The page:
A nature lover who planted flowers to brighten up the street outside her house has hit out after workmen “butchered” them.

Linda Symons has been watering and tending the flowers she planted at the base of a tree outside her home in Sydney Road, Muswell Hill, for several years.

The teacher, who runs forest school classes for children, claims people often complimented her on the display and nobody had raised any objections.

But last Wednesday (September 21), Mrs Symons’ husband encountered a man digging up the plants and was told that he was a contractor sent by Barnet Council.

The contractor - who Barnet Council say was a street sweeper - claimed that flowers were not supposed to be planted at the base of the tree as they take too much water from the ground.

Mrs Symons said: “I really look after the flowers and tend to them. I also look after the tree so it was rather counter-productive of them [to dig up the flowers].

“I was really upset. They just butchered it, they literally butchered it and left everything all over the ground.

“I really care about the environment and I would never do anything that was destructive.

“They’ve taken away the pleasure that people get in the community. It didn’t cost them anything and it wasn’t damaging the tree – the tree is flourishing.”

Mrs Symons claimed that while her plants were uprooted, some of the flowers planted by other neighbours were left untouched.

Ham & High: Some neighbouring trees were left untouched Some neighbouring trees were left untouched (Image: Linda Symons)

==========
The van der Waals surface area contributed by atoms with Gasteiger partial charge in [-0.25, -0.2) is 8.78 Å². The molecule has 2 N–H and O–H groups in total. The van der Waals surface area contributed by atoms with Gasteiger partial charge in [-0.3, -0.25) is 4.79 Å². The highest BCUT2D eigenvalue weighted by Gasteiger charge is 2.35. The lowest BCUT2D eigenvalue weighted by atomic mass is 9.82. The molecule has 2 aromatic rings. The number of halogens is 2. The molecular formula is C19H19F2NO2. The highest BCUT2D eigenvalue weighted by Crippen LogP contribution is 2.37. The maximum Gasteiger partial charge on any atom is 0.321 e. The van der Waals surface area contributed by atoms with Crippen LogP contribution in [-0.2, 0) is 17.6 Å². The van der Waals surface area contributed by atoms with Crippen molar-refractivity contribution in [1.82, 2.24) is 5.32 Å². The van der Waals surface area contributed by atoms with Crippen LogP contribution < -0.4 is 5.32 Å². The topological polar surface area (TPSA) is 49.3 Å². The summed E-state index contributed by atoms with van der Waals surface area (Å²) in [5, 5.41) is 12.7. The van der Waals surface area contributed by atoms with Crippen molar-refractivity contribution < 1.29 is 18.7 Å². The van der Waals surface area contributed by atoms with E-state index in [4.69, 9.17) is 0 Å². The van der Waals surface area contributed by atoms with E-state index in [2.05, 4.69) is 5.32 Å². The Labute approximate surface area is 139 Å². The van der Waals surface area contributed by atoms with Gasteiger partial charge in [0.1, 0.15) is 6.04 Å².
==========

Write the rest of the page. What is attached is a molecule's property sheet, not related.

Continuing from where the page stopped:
She added: “If they’d just said to me – can you cut it back – I’d have cut it back.

“But there was no communication and it feels really nasty, it really feels unpleasant.”

Barnet Council has now said that the plants should never have been uprooted and was the result of an error on behalf of street sweepers.

Cllr Alan Schneiderman, the council’s cabinet member for environment and climate change, said: “We’re sorry to hear that some flowers have been uprooted, it was a mistake by our street sweepers who, as part of their job keeping our streets clean and tidy, are tasked with removing weeds.

“We encourage the planting of bulbs and seeds like this, as it helps with the watering of trees and increases natural biodiversity in the borough.

“We will be contacting the residents affected and offering them seeds and/or bulbs in compensation.

“We will also make a plan on how to capture information or allow residents to let us know where they may have planted flowers or bulbs in this way so that we can let our front-line teams know.”